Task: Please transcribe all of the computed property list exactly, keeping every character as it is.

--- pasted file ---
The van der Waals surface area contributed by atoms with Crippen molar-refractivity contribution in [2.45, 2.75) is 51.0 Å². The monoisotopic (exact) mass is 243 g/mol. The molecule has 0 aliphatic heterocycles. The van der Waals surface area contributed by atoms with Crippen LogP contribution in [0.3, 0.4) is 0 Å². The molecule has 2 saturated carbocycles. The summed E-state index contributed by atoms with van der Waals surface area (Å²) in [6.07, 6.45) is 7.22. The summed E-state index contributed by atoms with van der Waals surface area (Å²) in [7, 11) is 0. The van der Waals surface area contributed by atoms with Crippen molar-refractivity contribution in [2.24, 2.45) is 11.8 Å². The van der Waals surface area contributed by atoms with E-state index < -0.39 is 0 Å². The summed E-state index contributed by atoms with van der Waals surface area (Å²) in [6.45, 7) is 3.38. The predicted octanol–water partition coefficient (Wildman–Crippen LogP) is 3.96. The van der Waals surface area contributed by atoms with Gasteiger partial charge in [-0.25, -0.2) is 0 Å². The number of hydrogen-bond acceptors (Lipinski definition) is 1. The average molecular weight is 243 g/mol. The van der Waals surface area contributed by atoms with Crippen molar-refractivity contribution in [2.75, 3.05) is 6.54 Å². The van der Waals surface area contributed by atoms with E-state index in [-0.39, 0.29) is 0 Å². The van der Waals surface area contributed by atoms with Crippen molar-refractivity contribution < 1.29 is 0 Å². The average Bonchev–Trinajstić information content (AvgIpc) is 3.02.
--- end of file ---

The van der Waals surface area contributed by atoms with Crippen molar-refractivity contribution in [2.45, 2.75) is 51.0 Å². The monoisotopic (exact) mass is 243 g/mol. The molecule has 0 aliphatic heterocycles. The van der Waals surface area contributed by atoms with Crippen LogP contribution in [0.3, 0.4) is 0 Å². The molecule has 2 saturated carbocycles. The summed E-state index contributed by atoms with van der Waals surface area (Å²) in [6.07, 6.45) is 7.22. The summed E-state index contributed by atoms with van der Waals surface area (Å²) in [7, 11) is 0. The van der Waals surface area contributed by atoms with Crippen molar-refractivity contribution in [2.24, 2.45) is 11.8 Å². The van der Waals surface area contributed by atoms with E-state index < -0.39 is 0 Å². The summed E-state index contributed by atoms with van der Waals surface area (Å²) in [6.45, 7) is 3.38. The predicted octanol–water partition coefficient (Wildman–Crippen LogP) is 3.96. The van der Waals surface area contributed by atoms with Gasteiger partial charge in [-0.25, -0.2) is 0 Å². The number of hydrogen-bond acceptors (Lipinski definition) is 1. The average molecular weight is 243 g/mol. The van der Waals surface area contributed by atoms with Crippen molar-refractivity contribution in [2.75, 3.05) is 6.54 Å². The van der Waals surface area contributed by atoms with E-state index in [-0.39, 0.29) is 0 Å². The van der Waals surface area contributed by atoms with Crippen molar-refractivity contribution < 1.29 is 0 Å². The average Bonchev–Trinajstić information content (AvgIpc) is 3.02.